Archana Parthasarathy, a PR professional who has been filing her own ITR for two years now, had consulted a CA five years ago for advice on tax-saving investments. Today, with the simplified ITR-1 form, she doesn’t feel the need for one. “When my salary goes up further, I may consult someone again.”
But, how does one find the right person for tax consultations?
Finding the right CA
People we spoke with said they would choose a CA based on recommendations from family and friends, rather than online searches. Most CAs that we spoke with, too, reiterated that they got a majority of their clients by word of mouth. Kumble had a few other suggestions. One option is to ask your financial advisor to recommend a CA. Another could be to read articles written by CAs in newspapers and magazines, and based on that figure out their areas of expertise. But it is ideal to have a conversation with them on your requirements before you sign up.
According to Karan Batra, a CA and founder of, one must find out if the CA has any experience advising clients in the relevant industry. “Some may have retail shop owners or manufacturers as their clientele, while others may have salaried people. So go for someone who has experience in the right domain.”
It is necessary to weigh in all factors, including the fees to be paid, before you decide on the CA. Chirag Mahawar, global business manager at a UK-based fintech, says his background in commerce and interest in taxation has held him in good stead. “But I find the fees charged by online tax websites to be very high.” At the same time, based on his experience, he feels CAs tend to be very conservative on ways to save taxes because they could be held accountable later.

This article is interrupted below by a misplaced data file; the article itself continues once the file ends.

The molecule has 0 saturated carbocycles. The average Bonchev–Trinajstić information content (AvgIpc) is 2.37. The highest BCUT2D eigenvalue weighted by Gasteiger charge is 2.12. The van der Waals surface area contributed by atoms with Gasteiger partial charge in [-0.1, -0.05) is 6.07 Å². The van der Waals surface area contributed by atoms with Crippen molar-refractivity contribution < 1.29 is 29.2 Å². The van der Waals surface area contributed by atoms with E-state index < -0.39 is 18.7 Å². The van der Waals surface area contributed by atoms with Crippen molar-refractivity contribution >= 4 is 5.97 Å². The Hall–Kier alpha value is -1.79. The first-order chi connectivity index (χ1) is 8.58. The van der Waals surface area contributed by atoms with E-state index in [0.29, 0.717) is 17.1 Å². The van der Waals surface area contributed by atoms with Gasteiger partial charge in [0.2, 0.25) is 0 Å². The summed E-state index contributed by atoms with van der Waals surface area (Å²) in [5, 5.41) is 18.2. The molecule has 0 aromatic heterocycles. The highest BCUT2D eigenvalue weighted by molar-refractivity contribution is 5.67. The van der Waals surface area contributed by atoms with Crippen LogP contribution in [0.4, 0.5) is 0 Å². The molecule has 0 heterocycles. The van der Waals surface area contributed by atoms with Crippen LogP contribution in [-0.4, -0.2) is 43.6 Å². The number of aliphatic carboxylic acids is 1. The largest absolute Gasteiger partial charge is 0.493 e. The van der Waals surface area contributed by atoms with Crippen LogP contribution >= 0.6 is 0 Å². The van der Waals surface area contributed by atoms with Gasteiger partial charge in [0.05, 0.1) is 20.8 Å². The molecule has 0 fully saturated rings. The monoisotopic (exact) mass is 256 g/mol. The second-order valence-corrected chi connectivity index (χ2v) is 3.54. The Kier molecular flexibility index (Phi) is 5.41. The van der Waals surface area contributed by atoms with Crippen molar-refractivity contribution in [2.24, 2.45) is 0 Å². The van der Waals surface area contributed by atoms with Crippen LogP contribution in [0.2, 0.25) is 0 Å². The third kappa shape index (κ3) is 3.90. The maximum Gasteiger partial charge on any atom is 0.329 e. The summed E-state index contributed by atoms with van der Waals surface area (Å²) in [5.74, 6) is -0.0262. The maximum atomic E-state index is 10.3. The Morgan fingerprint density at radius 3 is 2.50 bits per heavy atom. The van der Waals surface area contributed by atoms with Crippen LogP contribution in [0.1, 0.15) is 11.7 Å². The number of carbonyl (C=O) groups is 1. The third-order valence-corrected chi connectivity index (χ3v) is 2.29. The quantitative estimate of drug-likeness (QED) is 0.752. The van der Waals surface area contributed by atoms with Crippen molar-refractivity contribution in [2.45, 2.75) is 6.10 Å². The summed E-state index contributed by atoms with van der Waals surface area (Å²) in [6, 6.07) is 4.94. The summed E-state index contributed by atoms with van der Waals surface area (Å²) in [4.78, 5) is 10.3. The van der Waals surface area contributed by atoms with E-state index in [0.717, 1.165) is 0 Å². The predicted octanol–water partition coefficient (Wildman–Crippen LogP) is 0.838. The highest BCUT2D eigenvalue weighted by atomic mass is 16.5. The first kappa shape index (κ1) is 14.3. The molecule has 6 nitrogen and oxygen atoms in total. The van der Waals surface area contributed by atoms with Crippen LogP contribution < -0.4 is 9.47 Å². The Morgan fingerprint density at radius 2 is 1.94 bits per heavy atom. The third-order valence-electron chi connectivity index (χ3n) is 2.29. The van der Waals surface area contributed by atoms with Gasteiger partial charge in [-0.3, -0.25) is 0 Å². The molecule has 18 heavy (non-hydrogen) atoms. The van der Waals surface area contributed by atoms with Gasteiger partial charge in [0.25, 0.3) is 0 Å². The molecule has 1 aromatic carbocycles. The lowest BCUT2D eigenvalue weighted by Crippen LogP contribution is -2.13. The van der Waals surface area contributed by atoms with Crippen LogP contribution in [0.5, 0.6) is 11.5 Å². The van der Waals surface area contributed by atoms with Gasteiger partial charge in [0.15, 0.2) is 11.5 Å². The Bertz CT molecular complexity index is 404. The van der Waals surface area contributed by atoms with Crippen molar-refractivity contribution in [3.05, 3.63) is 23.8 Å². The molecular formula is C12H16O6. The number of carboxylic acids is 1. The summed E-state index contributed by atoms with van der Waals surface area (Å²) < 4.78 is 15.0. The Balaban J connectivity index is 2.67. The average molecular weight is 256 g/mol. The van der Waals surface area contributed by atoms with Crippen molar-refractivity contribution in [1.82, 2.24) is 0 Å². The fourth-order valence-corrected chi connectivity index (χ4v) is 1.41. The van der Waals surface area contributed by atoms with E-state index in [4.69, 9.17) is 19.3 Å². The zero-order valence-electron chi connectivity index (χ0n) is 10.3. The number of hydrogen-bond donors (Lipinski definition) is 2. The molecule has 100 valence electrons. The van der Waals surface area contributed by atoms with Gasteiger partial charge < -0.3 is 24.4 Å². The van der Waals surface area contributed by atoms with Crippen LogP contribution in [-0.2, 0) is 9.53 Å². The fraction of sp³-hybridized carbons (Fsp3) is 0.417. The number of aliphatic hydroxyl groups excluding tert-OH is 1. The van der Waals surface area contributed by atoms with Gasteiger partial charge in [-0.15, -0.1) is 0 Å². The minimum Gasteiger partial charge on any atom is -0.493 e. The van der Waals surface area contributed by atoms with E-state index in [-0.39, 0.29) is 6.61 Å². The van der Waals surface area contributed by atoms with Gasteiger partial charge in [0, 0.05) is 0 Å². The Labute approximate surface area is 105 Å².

You get what you pay for
For filing tax returns, the charges could range from 1,500 to 4,000 per person for a simple tax return, depending on where you are based (small town or a major city) and the scale of operation of the firm that you have contracted.
If you decide to hire a CA for overall tax advice (including ITR filing), the annual fees could range from 10,000 to 30,000 for salaried individuals, depending on the complexity of their case. It’s also worth enquiring whether the charges cover tax advice for only one person or the family (say, a couple with kids). This would generally include providing answers to a client’s tax queries, advice on ways to save tax, and an annual review. It’s also best to approach an expert right at the start of the financial year, or before you undertake any complex transactions.
Online versus offline
For those interested in seeking tax advice online, there are options such as Clear, IndiaFilings, Vakilsearch, to name a few, to choose from. Take for example Clear, which is a registered e-return intermediary (ERI) —it provides a simplified online tax filing interface that someone can access by logging into the Clear portal. “We also offer live filing assistance. This entails a charge,” says Archit Gupta, founder and CEO. Depending on the kind of tax queries you have, you can choose from the different subscription plans that are available.
There are others who, however, feel that online resources may not always be the best option unless it is for filing a simple ITR. According to one CA, his clients have had mixed experience with online portals in the past. “Sometimes, they got experienced experts, and at other times they were assigned people who were of not much help” he says.
At the end of the day, what matters – whether offline or online—is that you pick someone who comes with good recommendations. Tax advice is very personalised and your experience can depend on who you sign up with.